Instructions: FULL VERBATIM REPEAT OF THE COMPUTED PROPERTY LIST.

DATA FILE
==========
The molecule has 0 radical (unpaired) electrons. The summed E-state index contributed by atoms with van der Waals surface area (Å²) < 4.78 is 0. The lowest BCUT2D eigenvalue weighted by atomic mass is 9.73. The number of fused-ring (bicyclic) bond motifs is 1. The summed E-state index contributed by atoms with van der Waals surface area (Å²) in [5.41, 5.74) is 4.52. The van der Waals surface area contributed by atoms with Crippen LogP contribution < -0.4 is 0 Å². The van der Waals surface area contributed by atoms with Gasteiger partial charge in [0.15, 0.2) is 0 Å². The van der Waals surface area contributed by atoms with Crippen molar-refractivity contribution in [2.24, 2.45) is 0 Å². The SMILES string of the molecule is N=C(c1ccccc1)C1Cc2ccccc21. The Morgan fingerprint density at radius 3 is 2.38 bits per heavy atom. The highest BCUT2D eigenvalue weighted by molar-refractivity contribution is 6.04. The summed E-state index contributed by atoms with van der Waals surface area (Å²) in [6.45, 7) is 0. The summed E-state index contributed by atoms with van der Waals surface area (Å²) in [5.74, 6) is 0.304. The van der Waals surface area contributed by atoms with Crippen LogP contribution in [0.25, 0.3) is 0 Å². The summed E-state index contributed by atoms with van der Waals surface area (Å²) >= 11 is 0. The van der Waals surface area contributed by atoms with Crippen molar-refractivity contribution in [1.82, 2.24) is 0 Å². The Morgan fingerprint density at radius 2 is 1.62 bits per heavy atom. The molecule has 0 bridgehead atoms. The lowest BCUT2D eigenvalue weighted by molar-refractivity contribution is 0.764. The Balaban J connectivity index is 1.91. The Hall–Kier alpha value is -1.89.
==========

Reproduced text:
The molecule has 0 radical (unpaired) electrons. The summed E-state index contributed by atoms with van der Waals surface area (Å²) < 4.78 is 0. The lowest BCUT2D eigenvalue weighted by atomic mass is 9.73. The number of fused-ring (bicyclic) bond motifs is 1. The summed E-state index contributed by atoms with van der Waals surface area (Å²) in [5.41, 5.74) is 4.52. The van der Waals surface area contributed by atoms with Crippen LogP contribution < -0.4 is 0 Å². The van der Waals surface area contributed by atoms with Gasteiger partial charge in [0.15, 0.2) is 0 Å². The van der Waals surface area contributed by atoms with Crippen molar-refractivity contribution in [2.24, 2.45) is 0 Å². The SMILES string of the molecule is N=C(c1ccccc1)C1Cc2ccccc21. The Morgan fingerprint density at radius 3 is 2.38 bits per heavy atom. The highest BCUT2D eigenvalue weighted by molar-refractivity contribution is 6.04. The summed E-state index contributed by atoms with van der Waals surface area (Å²) in [6.45, 7) is 0. The summed E-state index contributed by atoms with van der Waals surface area (Å²) in [5.74, 6) is 0.304. The van der Waals surface area contributed by atoms with Crippen LogP contribution in [0.25, 0.3) is 0 Å². The summed E-state index contributed by atoms with van der Waals surface area (Å²) >= 11 is 0. The van der Waals surface area contributed by atoms with Crippen molar-refractivity contribution in [1.82, 2.24) is 0 Å². The Morgan fingerprint density at radius 2 is 1.62 bits per heavy atom. The molecule has 0 bridgehead atoms. The lowest BCUT2D eigenvalue weighted by molar-refractivity contribution is 0.764. The Balaban J connectivity index is 1.91. The Hall–Kier alpha value is -1.89.